When it comes to authenticity, as the saying goes, you know it when you see it. But, certainly what it is not is made up ads and packaging to ‘stylize’ a mediocre product or service, with the intent of having it appear to be something more than it actually is.
But, does authenticity necessarily mean exposing the whole naked truth? The 1990 film, Crazy People takes a look at raw authenticity in a very amusing way.
In real life, this approach probably wouldn’t work. So, where do you draw the line between highlighting value and the unauthentic? I think Melissa Pierce does a nice job explaining ‘appropriate’ authenticity in the following video post.
The point is, we must always try to do our best and put our best foot forward. But, this is where the line gets a little grey. Where does preparation, planning and presentation leave the realm of the authentic and become disingenuous? I think it comes down to intent – creating additional value or putting lipstick on a pig.
Posted on 22. Feb, 2010 by jtheim
Why have frequent travelers – those who’ve worked for years to earn miles and build status – walked away from United, Delta, American, etc. to stand in line with the average Joe at Southwest? How is it that Zappos is growing and extending its product portfolio in the midst of a global recession? What is it about Nixon (the watch company, not the former president) that has allowed it created a cultish following amongst its customers? The answer to all of these: customer experience.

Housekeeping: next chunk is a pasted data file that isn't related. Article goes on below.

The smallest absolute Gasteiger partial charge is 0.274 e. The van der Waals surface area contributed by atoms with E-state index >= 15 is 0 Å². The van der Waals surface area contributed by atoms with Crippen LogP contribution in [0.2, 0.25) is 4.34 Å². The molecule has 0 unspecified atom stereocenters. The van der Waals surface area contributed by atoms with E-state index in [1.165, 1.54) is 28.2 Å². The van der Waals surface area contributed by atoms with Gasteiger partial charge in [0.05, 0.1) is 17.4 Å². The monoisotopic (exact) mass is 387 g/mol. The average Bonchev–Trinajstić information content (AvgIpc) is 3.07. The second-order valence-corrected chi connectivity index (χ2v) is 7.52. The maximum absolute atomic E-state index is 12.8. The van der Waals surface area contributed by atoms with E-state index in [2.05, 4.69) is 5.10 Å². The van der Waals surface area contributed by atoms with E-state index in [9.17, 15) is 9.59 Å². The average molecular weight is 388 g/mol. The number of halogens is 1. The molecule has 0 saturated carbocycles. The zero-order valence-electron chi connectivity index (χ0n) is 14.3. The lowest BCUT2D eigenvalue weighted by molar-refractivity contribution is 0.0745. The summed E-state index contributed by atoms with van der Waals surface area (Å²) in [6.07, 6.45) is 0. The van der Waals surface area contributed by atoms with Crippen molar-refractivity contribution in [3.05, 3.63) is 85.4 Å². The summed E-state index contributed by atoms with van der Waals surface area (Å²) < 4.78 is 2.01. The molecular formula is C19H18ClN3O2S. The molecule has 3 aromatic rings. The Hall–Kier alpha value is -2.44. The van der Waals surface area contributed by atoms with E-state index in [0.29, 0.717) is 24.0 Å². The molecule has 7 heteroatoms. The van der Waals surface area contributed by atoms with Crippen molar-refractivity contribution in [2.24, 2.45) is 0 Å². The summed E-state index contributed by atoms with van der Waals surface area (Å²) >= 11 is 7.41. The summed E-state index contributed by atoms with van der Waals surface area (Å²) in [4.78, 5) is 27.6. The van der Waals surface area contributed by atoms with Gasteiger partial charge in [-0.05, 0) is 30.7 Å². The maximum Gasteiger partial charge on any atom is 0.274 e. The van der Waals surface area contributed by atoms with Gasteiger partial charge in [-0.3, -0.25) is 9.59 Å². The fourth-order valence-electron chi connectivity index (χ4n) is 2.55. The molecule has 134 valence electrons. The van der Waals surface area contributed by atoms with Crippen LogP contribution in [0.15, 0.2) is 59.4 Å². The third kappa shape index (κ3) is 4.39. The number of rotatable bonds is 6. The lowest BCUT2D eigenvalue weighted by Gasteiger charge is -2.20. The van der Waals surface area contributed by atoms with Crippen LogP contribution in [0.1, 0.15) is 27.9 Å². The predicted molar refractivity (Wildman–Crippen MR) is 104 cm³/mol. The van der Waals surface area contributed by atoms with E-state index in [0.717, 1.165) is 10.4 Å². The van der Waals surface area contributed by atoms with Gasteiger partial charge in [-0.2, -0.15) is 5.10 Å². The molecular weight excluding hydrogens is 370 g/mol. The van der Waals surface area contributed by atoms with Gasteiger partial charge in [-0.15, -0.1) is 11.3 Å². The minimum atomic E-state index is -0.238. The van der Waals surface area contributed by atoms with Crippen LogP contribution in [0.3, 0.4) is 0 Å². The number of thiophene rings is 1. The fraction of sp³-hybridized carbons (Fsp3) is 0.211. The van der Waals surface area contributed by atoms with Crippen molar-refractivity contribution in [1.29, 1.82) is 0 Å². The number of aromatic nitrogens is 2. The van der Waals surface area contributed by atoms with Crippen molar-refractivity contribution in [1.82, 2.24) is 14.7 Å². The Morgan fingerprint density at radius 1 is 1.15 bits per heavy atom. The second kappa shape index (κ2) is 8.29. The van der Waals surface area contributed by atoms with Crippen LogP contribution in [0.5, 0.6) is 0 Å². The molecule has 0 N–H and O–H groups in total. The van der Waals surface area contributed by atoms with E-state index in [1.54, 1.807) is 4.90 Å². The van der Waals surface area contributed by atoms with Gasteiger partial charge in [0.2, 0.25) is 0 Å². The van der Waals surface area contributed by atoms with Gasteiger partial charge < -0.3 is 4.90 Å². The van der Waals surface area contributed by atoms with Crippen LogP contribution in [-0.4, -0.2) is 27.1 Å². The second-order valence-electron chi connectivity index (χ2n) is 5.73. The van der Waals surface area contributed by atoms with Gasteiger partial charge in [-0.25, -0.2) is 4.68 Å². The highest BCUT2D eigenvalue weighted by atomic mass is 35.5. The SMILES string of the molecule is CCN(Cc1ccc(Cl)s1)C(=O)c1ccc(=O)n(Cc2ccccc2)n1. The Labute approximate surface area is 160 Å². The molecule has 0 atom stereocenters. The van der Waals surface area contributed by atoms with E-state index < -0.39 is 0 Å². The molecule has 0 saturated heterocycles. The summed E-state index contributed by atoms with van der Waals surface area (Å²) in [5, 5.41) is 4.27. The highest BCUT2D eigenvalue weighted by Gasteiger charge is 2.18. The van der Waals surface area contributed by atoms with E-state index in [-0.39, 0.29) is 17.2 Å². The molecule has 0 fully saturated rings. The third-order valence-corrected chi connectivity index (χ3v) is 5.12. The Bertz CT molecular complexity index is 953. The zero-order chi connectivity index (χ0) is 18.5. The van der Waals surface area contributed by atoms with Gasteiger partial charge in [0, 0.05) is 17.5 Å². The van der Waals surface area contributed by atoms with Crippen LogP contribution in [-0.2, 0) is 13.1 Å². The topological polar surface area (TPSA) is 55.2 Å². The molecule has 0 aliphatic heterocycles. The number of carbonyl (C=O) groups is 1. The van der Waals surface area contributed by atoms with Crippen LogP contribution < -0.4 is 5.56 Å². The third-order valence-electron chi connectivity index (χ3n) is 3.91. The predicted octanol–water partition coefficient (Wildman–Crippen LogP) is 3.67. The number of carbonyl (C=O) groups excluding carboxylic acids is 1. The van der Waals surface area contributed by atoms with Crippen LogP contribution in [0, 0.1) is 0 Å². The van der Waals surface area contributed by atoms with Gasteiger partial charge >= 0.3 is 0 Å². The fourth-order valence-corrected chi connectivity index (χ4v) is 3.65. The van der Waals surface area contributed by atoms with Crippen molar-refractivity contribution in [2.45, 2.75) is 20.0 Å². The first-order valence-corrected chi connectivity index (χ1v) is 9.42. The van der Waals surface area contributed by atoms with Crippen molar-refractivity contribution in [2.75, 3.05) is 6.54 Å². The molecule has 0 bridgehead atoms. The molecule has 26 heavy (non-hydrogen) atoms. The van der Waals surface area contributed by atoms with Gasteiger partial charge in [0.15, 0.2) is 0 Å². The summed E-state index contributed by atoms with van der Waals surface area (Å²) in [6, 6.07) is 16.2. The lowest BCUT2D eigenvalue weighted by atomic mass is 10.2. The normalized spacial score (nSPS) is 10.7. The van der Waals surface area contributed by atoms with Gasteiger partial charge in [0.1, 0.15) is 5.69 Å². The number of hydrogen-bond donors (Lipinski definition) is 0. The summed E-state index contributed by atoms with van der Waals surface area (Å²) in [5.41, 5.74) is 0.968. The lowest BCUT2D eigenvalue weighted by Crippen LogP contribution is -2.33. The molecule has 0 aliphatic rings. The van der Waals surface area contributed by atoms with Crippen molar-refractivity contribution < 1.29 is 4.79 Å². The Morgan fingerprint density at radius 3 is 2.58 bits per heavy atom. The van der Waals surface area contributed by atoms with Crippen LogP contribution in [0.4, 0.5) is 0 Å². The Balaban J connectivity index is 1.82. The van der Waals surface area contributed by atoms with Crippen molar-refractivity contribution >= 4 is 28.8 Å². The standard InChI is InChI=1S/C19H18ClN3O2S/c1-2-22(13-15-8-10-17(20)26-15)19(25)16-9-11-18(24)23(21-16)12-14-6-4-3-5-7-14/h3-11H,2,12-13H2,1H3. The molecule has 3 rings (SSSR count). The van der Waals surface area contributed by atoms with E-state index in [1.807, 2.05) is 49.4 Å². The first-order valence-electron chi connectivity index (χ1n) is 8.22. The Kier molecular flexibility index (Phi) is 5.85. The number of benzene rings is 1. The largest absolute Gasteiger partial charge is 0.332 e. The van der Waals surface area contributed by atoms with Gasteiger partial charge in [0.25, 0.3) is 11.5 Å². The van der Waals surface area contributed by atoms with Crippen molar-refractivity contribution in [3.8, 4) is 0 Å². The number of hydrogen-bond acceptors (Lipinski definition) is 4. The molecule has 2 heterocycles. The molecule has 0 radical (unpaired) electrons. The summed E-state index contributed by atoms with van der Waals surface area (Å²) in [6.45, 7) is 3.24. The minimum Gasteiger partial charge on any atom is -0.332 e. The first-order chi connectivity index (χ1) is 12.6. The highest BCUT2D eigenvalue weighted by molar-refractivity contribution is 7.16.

Customer experience isn’t defined top-down or implemented through policy manuals. It’s the product of a different way of looking at company, employee and customer relationships – a perspective shaped by common interests vs. conflicting interests. It’s about opening communications channels, listening, eliminating friction, trusting your employees and trusting your customers.
Great customer experience simply doesn’t work in an old economy model. Average products (or services), mass produced for average people and largely differentiated through advertising spin, simply cannot afford this kind of relationship with employees or customers.
Though it may be difficult to quantify return in the short run, delivering great customer experience is the weapon by which you can make your old economy competitors irrelevant.